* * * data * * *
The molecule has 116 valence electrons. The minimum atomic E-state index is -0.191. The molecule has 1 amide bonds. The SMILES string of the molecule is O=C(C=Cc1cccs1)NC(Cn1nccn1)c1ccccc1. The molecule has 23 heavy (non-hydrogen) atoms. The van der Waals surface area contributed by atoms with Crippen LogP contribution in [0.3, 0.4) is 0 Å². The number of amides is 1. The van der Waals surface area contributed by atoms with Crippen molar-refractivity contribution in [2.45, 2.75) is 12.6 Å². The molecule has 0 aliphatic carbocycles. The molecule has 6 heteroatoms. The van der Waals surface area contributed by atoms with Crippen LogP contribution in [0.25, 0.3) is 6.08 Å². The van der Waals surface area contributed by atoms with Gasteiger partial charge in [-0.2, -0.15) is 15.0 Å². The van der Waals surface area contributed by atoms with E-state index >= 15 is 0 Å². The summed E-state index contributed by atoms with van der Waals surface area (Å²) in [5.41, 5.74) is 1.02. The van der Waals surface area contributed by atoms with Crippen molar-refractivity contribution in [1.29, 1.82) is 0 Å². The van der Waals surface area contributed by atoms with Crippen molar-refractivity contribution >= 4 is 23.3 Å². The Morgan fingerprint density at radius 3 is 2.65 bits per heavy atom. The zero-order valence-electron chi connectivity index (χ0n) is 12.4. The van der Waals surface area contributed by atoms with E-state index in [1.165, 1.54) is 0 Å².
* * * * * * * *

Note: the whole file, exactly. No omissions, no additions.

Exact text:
The molecule has 116 valence electrons. The minimum atomic E-state index is -0.191. The molecule has 1 amide bonds. The SMILES string of the molecule is O=C(C=Cc1cccs1)NC(Cn1nccn1)c1ccccc1. The molecule has 23 heavy (non-hydrogen) atoms. The van der Waals surface area contributed by atoms with Crippen LogP contribution in [0.3, 0.4) is 0 Å². The number of amides is 1. The van der Waals surface area contributed by atoms with Crippen molar-refractivity contribution in [2.45, 2.75) is 12.6 Å². The molecule has 0 aliphatic carbocycles. The molecule has 6 heteroatoms. The van der Waals surface area contributed by atoms with Crippen LogP contribution in [0.25, 0.3) is 6.08 Å². The van der Waals surface area contributed by atoms with Gasteiger partial charge in [-0.2, -0.15) is 15.0 Å². The van der Waals surface area contributed by atoms with E-state index >= 15 is 0 Å². The summed E-state index contributed by atoms with van der Waals surface area (Å²) in [5.41, 5.74) is 1.02. The van der Waals surface area contributed by atoms with Crippen molar-refractivity contribution in [1.29, 1.82) is 0 Å². The van der Waals surface area contributed by atoms with Crippen molar-refractivity contribution >= 4 is 23.3 Å². The Morgan fingerprint density at radius 3 is 2.65 bits per heavy atom. The zero-order valence-electron chi connectivity index (χ0n) is 12.4. The van der Waals surface area contributed by atoms with E-state index in [1.165, 1.54) is 0 Å².